The iPhone 5S has several important hardware upgrades, but Apple didn't change the phone's overall design, and although it isn't the easiest phone to repair, with the right tools and a little patience it is possible.
I'm Bill Detwiler and this is Cracking Open.
If it wasn't for the redesigned fingerprint scanning home button and larger flash, you'd be hard-pressed to tell the difference between the iPhone
5 and the new 5S, unless of course you got one with the new gold finish or the Goldfinger edition as I decided to call it.
And like the iPhone 5, cracking open the phone begins by using a special pentalobe screwdriver to remove the screws along the bottom edge.
Then using a suction cup lift up on the front panel and display assembly from the bottom.
Now you may also need to use a few thin tools to pop loose the panel.
Also be extremely
careful when removing the panel not to damage the thin ribbon cable that connects the home button to the lower connector assembly.
You'll need to disconnect it before detaching the connectors located along the top edge and finally removing the panel.
The overall hardware layout is the same as on the iPhone 5. There's a speaker and docking connector assembly at the bottom.
Battery along the left side, motherboard along the right, and the rear camera and flash at the top.
Now attached to the front panel are the display,
the front camera and sensors, earpiece speaker, and the home button.
Now despite the new home button being able to scan finger and toe prints, if that's really necessary, it can still be removed and replaced.
While I would usually begin our tear-down by removing the battery, I'm going to do something a little different this time.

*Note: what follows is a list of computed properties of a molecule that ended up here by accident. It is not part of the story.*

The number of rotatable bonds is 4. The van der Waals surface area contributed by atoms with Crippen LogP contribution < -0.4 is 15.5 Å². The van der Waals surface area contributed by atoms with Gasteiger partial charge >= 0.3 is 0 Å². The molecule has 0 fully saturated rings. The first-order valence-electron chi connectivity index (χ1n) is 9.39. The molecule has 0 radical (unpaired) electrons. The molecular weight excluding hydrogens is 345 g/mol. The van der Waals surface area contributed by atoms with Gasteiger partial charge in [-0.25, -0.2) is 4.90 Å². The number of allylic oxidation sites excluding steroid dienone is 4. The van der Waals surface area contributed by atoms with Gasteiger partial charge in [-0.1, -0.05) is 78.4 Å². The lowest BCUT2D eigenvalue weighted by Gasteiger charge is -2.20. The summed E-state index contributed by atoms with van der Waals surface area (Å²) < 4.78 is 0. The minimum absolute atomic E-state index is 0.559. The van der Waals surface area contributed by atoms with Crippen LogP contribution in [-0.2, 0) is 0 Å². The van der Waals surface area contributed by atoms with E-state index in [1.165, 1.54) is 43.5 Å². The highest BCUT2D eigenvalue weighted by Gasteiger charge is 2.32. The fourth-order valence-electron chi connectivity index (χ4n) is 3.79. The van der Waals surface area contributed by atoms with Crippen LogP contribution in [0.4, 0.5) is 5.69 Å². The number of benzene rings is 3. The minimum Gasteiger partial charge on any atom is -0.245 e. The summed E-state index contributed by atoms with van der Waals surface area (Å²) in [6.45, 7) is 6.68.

As it's glued to the frame, I'm going to leave it in place as I remove the other components.
The first component to come out is the new rear-facing camera which has a new
5-element lens, larger pixels, larger sensor, and an f2.2 aperture.
After removing a few screws and standoffs and detaching the remaining connectors, we can lift out the motherboard.
Now unfortunately the EMI/RFI shields that cover the iPhone 5S' motherboard are sauntered in place obscuring our view of the new A7 processor and the M7 motion-tracking chip.
As I want to put this phone back together in working order, I'm going to
leave the shields in place.
The last component to come out is the speaker assembly.
Turning our attention back to the case we find the battery along the side, the vibration motor at the top, the headphone and lightning connector assembly at the bottom, front panel clips along the sides and connector wires just running all over the place.
Most of these components are held to the case with both screws and adhesive.
If any of these components were damaged, removing them and replacing them wouldn't be that difficult, but I don't
want to risk damaging them during removal so I'm going to leave them alone.
With its new 64-bit processor, improved camera, and fingerprint reading home button, the iPhone 5S is a solid upgrade to the line, and I'm glad Apple didn't make the phone any more difficult to crack open than its predecessor.
I only wished they would settle on at least one-size screw inside and stop gluing everything in place.
Those 2 simple changes would make repairs much easier.
Now for a complete list of
specs, pricing, and real-world performance tests, check out Scott Stein's full CNET review.
To see more tear-down photos and read my full hardware analysis, go to techrepublic.com/crackingopen.
I'm Bill Detwiler.
Thanks for watching.
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